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Published June 11, 2013, 03:29 PM

South African group visits Minn. agricultural businesses

Nine individuals from South Africa are touring ag businesses and farms in southwest Minnesota this week as part of an ongoing exchange of ideas with members of the Shetek Conference of the Southwest Minnesota Synod of the Evangelical Lutheran Church of America.

By: Julie Buntjer, Forum News Service

JACKSON, Minn. — Nine individuals from South Africa are touring ag businesses and farms in southwest Minnesota this week as part of an ongoing exchange of ideas with members of the Shetek Conference of the Southwest Minnesota Synod of the Evangelical Lutheran Church of America.

The South Africans, members of the Ondini Circuit, first visited southwest Minnesota in 2009, and since then, there has been an ongoing exchange of people and ideas between the two groups.

The exchange resulted from a request of the Ondini Circuit’s general secretary during a visit to the Southwest Minnesota Synod in 2008.

“He told people here that we’ve got land … but we do not have skills,” said David Xaba, dean of the Ondini Circuit in South Africa. “He asked farmers on this side how to do proper farming, and the people of Shetek were invited to join the people of South Africa.”

Xaba was among a contingent of South Africans to visit southwest Minnesota in 2009. On this visit, the group is not only expanding its knowledge in production agriculture, but in synod work as well.

Over the weekend, the group attended the synod assembly in St. Peter and met with host families in the area on Sunday.

On Monday afternoon, the South Africans and their hosts toured AGCO Corp. and Fort Belmont, both in Jackson, with plans today to tour the Jeffers Petroglyphs and the Westbrook Health Care Center. Later in the week, they will visit individual farms to learn more about crop and livestock production.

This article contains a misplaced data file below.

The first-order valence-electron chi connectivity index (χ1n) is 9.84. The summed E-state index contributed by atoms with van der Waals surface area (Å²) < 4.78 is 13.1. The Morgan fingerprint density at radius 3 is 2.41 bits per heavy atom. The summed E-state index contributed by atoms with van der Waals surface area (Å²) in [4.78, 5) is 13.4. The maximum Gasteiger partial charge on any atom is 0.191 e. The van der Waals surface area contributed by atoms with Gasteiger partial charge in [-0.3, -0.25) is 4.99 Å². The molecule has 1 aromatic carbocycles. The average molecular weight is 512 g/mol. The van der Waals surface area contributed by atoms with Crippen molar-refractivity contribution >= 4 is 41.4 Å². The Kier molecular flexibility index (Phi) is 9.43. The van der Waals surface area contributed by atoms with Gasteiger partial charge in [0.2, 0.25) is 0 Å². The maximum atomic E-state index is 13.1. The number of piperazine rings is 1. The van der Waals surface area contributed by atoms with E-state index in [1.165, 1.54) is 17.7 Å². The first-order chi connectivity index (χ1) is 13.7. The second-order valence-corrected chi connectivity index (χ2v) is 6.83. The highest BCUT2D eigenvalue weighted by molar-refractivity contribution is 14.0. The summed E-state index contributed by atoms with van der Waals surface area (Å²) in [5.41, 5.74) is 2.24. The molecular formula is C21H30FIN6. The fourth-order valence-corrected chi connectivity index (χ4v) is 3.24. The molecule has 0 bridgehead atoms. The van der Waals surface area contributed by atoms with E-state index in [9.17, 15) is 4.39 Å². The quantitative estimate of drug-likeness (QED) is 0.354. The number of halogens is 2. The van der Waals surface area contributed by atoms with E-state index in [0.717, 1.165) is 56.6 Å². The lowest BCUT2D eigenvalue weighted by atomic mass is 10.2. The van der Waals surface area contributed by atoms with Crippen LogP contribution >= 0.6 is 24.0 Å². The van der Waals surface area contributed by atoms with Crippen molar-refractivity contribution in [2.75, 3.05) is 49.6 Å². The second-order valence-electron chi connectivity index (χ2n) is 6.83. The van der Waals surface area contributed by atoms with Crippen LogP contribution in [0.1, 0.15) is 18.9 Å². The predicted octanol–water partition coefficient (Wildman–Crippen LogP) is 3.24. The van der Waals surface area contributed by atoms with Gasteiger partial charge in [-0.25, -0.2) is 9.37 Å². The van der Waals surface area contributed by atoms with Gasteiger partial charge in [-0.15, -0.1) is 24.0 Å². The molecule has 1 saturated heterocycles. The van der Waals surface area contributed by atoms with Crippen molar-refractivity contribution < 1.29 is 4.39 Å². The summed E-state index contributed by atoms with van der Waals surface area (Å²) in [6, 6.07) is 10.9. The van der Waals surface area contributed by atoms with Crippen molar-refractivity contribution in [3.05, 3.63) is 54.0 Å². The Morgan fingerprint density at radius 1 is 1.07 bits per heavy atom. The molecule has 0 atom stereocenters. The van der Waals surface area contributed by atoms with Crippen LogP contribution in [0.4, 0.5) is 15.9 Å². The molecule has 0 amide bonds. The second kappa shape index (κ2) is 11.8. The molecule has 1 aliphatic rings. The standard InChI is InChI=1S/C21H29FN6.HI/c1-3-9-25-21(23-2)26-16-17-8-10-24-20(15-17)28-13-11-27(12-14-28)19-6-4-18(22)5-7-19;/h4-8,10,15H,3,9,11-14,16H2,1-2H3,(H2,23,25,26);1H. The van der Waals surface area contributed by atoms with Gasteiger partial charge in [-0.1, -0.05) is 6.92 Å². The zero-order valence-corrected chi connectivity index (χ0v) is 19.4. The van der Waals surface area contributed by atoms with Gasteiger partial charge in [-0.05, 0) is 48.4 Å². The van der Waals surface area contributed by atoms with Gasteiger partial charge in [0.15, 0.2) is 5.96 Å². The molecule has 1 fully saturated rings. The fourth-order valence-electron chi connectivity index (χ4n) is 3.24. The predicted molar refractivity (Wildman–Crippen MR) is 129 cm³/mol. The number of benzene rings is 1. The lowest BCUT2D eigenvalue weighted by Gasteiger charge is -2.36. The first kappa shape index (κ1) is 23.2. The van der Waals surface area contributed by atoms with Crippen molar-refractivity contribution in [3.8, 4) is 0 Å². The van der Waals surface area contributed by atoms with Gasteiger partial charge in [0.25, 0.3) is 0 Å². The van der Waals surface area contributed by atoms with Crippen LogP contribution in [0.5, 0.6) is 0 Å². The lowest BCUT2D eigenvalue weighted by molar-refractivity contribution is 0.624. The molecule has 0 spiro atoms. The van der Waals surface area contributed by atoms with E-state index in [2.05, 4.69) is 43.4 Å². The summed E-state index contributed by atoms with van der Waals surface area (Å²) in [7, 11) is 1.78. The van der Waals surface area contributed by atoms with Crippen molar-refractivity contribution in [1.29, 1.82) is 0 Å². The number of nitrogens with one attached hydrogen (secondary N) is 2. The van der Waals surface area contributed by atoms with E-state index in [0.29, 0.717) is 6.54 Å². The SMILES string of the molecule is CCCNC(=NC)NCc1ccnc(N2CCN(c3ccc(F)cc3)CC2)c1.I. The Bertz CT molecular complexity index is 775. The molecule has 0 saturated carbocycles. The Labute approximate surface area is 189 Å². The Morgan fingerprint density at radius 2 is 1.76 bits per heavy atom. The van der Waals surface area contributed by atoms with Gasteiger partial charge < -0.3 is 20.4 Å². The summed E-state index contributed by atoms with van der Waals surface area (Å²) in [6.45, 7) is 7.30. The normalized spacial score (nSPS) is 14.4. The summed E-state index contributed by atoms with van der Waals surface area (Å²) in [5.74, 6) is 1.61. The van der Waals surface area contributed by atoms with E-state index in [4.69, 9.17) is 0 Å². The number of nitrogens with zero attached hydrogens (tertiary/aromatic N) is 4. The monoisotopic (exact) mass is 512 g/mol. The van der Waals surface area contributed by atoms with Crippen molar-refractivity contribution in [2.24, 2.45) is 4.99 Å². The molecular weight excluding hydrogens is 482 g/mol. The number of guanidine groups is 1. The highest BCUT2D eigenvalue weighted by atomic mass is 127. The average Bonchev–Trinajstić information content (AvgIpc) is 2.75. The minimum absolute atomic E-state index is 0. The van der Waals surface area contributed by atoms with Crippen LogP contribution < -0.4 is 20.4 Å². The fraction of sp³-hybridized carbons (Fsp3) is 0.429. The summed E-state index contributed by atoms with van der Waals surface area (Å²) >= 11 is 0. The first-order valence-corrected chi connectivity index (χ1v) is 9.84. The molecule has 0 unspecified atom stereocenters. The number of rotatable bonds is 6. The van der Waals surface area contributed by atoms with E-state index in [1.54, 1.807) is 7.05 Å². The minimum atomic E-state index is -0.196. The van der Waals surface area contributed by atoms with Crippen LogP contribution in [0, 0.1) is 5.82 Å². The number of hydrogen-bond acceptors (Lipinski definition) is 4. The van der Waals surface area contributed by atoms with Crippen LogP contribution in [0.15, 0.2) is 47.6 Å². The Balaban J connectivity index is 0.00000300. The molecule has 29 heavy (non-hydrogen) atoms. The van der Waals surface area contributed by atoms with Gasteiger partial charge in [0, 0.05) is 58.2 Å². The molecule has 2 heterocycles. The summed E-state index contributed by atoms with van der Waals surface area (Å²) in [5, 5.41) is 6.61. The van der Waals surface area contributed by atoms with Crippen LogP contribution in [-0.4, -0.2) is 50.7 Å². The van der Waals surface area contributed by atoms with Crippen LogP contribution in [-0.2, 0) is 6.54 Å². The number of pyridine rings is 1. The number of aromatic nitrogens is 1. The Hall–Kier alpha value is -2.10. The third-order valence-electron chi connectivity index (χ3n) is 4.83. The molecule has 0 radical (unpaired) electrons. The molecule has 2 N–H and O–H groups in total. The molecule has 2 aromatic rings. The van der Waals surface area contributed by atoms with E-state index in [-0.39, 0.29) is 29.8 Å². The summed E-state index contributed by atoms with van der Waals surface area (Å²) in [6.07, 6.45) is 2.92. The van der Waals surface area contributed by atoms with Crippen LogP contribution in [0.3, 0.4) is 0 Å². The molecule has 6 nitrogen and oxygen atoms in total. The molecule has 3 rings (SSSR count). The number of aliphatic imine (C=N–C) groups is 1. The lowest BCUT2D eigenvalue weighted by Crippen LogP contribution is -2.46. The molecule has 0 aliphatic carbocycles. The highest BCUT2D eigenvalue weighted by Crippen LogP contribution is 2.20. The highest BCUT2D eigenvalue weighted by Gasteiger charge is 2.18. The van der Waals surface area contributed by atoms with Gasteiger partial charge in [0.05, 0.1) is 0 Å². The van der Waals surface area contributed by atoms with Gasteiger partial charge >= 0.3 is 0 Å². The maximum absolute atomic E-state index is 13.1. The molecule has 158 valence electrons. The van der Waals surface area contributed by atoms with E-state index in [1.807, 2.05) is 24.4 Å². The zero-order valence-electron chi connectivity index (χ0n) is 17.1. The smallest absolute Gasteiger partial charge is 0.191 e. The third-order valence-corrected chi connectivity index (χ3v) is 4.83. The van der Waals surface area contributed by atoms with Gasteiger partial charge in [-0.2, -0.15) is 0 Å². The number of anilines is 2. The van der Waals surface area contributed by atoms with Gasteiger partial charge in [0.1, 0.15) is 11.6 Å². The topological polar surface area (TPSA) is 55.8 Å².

“They’re very interested in the agricultural practices we have,” said Barb Pohlman, one of the hosts and a synod member who has traveled to South Africa three times to share her expertise in gardening and crop production. Mark Yackel-Juleen, dean of the Shetek Conference of the Southwest Minnesota Synod, chose individuals from the synod with varying jobs and interests to pair with the South Africans.

“They teach us how to do processing,” added Xaba. “What is the most important thing here is how to improve.”

Pohlman said their first visit to South Africa was spent showing the people there how to create a garden and produce food for their people.

“We’ve plowed up ground, and each time we go back, they’ve expanded,” she said.

In another visit, the group resurrected a tractor, fondly called Lazarus, and helped improve the water supply by installing dams or water pumps.

While the South Africans have benefited greatly from the agricultural knowledge of the southwest Minnesota people, area residents say they, too, are reaping the rewards of the partnership.

“We’ve just developed some lasting friendships,” Pohlman said.

“They have their faith and religious practices, and they can teach us a lot about taking care of each other,” added Dale Holmes, chairman of the Shetek Conference of the Southwest Minnesota Synod of the ELCA. “It’s a very deep connection from both sides - it’s a life-changing experience.

“The South Africans are huggers to the max,” he added.

In an era of expanding social networks, Holmes said the southwest Minnesotans are able to continue to share with their South African friends even when they are separated by geography. Facebook, email and cellphones allow the two groups to remain in communication throughout the year.

Those connections can only make this bond stronger and, in the hope of Xaba, keep the ideas flowing.

“We have a lot of problems we need to improve - especially in farming,” he said, adding that there are two types of farms in South Africa - commercial and subsistence.

Nana Xaba, an agricultural expert traveling with the group, said many South Africans are dependent upon the commercial growers. Maize is one of the country’s main crops.

“I’m so excited about agriculture, and I want to visit farmers producing organic foods,” she said.

The South Africans will remain in southwest Minnesota through next Tuesday. Already, a contingent from the Shetek Conference is planning a trip to South Africa in 2014.

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